Culture

Panic! At The Disco Releases New Album

PHOTO COURTESY ipr.com

Story by Connor Dirksen, Reporter

You may remember Panic! At The Disco as the emo heartthrob from 2005’s A Fever You Can’t Sweat Out, or the Beatles-imitators from 2008’s Pretty. Odd., but if you’ve followed the band’s activity since, you would notice only one pattern: change makes itself no stranger to their work.

Their latest release, Death Of A Bachelor (released January 15 on Fueled by Ramen/DCD2), follows gloriously in suit. Of the original four members, only frontman Brendon Urie remains. Pushing his musical artistry to new limits, he acted as the sole musician behind the recording of the album, recording every instrument and vocal track (except for the horns).

The albums opens with “Victorious,” an EDM-infused ode to hedonistic debauchery, likely drawing from Urie’s own experiences since “making it” in the music industry. In an immediate response, “Don’t Threaten Me With A Good Time” chronicles his morning after singing, “Who are these people? I just woke up in my underwear,” a confusion matched musically with the juxtaposition of the sampled guitar riff from The B52s’ hit “Rock Lobster” and a classic hip-hop style drum beat complete with a generic crew repeatedly shouting, “Hey!”

Urie’s almost-apologetic attitude comes to light with “Hallelujah,” a secular dedication to admitting and owning your mistakes. In “Emperor’s New Clothes,” Urie sings of the brazen ambition he now faces with complete creative control. “I’m all dressed up and naked, I see what’s mine and take it,” he declares, as background characters of his creation scream with a sneer, “Finders keepers, losers weepers.”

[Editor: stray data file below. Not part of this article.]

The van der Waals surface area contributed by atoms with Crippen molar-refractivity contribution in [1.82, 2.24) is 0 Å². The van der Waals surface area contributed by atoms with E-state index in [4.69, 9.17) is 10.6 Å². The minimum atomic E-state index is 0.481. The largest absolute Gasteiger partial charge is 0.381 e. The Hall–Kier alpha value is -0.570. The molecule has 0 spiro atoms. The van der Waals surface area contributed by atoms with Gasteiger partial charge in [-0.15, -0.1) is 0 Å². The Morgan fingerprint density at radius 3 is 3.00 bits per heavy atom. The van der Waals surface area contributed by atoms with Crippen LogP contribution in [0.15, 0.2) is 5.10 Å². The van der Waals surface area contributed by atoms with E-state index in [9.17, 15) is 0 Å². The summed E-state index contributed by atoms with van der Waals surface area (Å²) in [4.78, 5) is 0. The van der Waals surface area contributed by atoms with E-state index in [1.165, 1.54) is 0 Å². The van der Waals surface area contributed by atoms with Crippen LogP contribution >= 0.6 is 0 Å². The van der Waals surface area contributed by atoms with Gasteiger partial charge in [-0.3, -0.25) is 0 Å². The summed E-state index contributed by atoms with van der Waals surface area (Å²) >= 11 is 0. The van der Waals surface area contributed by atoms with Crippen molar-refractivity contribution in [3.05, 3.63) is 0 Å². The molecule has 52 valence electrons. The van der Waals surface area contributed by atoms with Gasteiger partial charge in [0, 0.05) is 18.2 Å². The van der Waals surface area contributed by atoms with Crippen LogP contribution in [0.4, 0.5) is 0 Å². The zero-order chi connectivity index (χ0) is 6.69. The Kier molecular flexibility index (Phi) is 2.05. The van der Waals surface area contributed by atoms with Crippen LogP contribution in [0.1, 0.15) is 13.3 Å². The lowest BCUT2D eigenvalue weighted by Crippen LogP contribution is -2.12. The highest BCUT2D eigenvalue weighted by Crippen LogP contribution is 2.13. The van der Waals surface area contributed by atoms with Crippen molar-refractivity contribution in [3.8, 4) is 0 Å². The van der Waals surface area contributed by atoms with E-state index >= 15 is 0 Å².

A rift in time opens for “Death Of A Bachelor,” a song effectively described by Urie as blending Sinatra and Beyoncé, and “Crazy=Genius,” a song sounding straight out of swing jazz, which plays with the popular idea of the tortured artist. The former eulogizes Urie’s bachelor lifestyle while the latter laments his own reasonable sanity (“You’re just like Mike, love, but you want to be Brian Wilson”).

The album returns to the present with “LA Devotee,” a song responding to Urie’s move from his hometown of Las Vegas to the celebrity lifestyle he found in Los Angeles. “Golden Days” takes a musical turn to the danceable pop-punk roots of Panic!’s early days, the lyrical matter of which sends regards to those same early days. “The Good, The Bad, and The Dirty” looks at the past again, this time without rose-tinted glasses and without the same flair which drives the rest of the record. “House of Memories” leaves an equally lacking impression, with a chorus of “Whoa” ready for pop radio.

The album closes on a bittersweet note with “Impossible Year.” Urie channels his best Sinatra impression through a mellow ballad, singing of “storms full of sorrow that won’t disappear.”

Fans who haven’t heard a song from Panic! since Fever, those who have followed the band closely with every release, and even music fans unfamiliar with the band’s work are all likely to find something they love about the album. Forgiving a few lackluster moments, Death Of A Bachelor plays more like a celebration of new life rather than mourning at a funeral. Powerhouse vocals and pulsating beats prove nothing puts Panic! to rest permanently.

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